The name ‘Gondwana Rainforests’ conjures up images of mist laden mountains, covered in prehistoric trees, ferns and mosses. Like something out of a dinosaur movie, you imagine a place far from civilization, untouched by man. Perhaps even on another planet or moon? You may be surprised to know that these forests are ‘just down the road’!
Two hours drive from Brisbane or Sydney and you can explore these unique world heritage listed Gondwanan rainforests. What will you find there that others may never see?
These forests are the most extensive subtropical rainforest in the world. They are unique; hence their world heritage listing. They span several national parks, approximately 50 separate reserves along the eastern temperate coast of Australia from Newcastle to Brisbane.
The Gondwana Rainforests of Australia aren’t your typical hot steamy rainforests. They’re cool temperate / subtropical rainforest, much cooler than their tropical counterparts and they support a different biodiversity. Not many places on Earth contain so many plants and animals that still resemble their fossilised ancestors. Like much of Australia, these forests are ancient places.
Gondwana was an ancient southern supercontinent. Australasia, Africa and South America were all once joined as Gondwana. This supercontinent was covered in temperate rainforest and as it broke up Australia moved north, warmed up and dried out. Remnants of this ancient forest are now Australia’s oldest vegetation type.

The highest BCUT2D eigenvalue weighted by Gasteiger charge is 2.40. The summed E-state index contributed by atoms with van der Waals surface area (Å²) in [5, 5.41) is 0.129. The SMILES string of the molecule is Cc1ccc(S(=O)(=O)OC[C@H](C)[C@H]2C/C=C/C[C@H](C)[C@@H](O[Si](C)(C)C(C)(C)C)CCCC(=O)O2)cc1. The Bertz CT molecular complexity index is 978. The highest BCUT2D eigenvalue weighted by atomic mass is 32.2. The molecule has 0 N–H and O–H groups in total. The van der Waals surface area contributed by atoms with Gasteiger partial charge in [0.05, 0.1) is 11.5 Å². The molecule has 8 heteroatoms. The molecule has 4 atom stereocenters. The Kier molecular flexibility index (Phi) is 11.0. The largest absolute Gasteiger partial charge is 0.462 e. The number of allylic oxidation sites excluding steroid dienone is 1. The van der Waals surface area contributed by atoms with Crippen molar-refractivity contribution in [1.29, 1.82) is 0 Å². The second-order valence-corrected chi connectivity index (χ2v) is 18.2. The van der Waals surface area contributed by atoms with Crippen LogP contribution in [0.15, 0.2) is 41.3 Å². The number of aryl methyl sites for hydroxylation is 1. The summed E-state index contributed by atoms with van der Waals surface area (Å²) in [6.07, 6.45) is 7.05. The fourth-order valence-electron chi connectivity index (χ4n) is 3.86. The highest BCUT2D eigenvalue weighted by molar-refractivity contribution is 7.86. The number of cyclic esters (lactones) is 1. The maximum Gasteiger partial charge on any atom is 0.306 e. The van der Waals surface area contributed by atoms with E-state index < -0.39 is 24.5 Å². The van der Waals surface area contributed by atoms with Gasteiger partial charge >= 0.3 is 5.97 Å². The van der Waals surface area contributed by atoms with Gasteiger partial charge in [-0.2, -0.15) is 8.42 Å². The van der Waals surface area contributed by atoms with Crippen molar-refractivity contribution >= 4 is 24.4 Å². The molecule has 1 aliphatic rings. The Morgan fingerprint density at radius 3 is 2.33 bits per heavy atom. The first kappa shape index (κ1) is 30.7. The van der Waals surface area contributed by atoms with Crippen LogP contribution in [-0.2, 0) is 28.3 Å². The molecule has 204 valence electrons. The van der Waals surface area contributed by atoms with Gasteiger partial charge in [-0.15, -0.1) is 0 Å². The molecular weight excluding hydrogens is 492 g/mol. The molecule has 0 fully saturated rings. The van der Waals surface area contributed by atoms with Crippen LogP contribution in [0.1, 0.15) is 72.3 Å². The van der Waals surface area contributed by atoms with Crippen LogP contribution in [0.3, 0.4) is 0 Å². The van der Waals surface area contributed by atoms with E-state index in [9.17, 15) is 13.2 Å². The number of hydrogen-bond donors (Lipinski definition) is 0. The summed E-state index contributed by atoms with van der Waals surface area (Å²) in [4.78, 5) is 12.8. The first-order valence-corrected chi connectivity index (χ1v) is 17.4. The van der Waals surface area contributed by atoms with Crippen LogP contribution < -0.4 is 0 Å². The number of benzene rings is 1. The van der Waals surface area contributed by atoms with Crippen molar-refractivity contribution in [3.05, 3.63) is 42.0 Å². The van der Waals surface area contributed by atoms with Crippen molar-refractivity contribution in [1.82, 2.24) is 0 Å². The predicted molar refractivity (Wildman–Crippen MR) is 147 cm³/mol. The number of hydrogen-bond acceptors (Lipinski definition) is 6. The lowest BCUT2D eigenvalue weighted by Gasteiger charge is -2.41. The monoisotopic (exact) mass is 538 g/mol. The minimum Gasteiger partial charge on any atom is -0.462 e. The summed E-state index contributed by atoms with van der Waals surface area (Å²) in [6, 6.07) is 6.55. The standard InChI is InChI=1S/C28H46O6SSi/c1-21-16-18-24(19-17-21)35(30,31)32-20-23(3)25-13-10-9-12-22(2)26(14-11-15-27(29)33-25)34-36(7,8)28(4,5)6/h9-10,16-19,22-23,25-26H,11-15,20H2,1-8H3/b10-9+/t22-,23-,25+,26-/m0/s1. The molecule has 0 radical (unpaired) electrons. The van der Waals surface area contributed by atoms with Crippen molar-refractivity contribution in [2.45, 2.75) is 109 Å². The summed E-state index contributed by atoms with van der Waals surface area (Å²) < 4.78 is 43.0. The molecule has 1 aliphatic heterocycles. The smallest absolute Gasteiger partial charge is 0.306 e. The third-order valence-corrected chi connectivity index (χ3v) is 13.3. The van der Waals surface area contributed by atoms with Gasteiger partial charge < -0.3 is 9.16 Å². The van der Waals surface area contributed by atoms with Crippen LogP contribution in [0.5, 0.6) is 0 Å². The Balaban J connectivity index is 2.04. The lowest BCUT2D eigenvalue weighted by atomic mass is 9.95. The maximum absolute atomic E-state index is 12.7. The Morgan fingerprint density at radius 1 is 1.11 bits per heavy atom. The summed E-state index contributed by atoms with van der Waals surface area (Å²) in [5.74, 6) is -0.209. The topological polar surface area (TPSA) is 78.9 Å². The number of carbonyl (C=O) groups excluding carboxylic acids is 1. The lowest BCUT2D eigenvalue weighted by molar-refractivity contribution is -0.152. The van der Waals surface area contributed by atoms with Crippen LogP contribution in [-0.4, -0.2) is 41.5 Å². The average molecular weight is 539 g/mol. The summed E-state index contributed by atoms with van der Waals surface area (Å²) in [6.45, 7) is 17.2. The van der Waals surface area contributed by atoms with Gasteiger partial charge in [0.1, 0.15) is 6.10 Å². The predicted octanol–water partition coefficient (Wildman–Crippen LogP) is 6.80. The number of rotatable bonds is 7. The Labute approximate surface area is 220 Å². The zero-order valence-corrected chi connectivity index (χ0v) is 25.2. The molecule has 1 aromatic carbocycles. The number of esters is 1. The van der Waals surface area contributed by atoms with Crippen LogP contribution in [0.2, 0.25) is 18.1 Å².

The oldest examples of the world’s ferns and conifers (Araucariaceae) from the carboniferous period are found in the Gondwana rainforests. You can find examples of primitive plant families that directly link back to the spread of flowering plants (Angiosperms) over 100 million years ago.
These rainforests cover a very small part of Australia (about 0.3 per cent) but about half of the Australian plant families and about a third of Australia’s mammal and bird species live there. The Border Ranges and Mount Warning – Wollumbin near the New South Wales / Queensland border is very diverse and has the highest concentration of frog, snake, bird and marsupial species in Australia.
Birds: These forests are home to the oldest lineages of the Corvida including the birds like the superb lyrebird (Menura novaehollandiae), rufous scrub-bird (Atrichornis rufescens), bowerbirds and tree-creepers. Other birds include the marbled frogmouth (Podargus ocellatus), eastern bristlebird (Dasyornis brachypterus), black-breasted button quail (Turnix melanogaster).
Reptiles: It’s a herpetologists haven with chelid turtles (side neck turtles), leaf-tailed gecko (Phyllurus platurus), angle-headed dragons (or Forest dragons ), pouched frogs (Assa darlingtoni) and barred frogs to be found.
Mammals: Mammalogists can find at least 80 species for example, the parma wallaby (Macropus parma) the smallest member of the genus Macropus, the yellow-bellied glider, and the golden-tipped bat (Phoniscus papuensis).
Invertebrates: For those that love creepy crawlies with origins in Gondwana, there are fresh-water crays (Euastacus jagara), land snails, velvet worms (Onychophora), mygalomorph spiders (funnel-web spiders), the Richmond River Birdwing butterfly (Ornithoptera richmondia) and glow-worms.
The parks that make up the Gondwana Rainforest of Australia are like ecological islands which are now surrounded by farmland. Many plants and animals are restricted to a few places within the parks or occur in widely separated and isolated populations. There’s little opportunity for connectivity between them and so each is unique in its own way.
So if you get the chance, don’t miss out on something as special as these forests. Grab your camera and tent and get out there to see what’s waiting for you to discover and experience!
Special thanks goes to K. Kriger for the fantastic images, visit his amphibian conservation website SaveTheFrogs.com.
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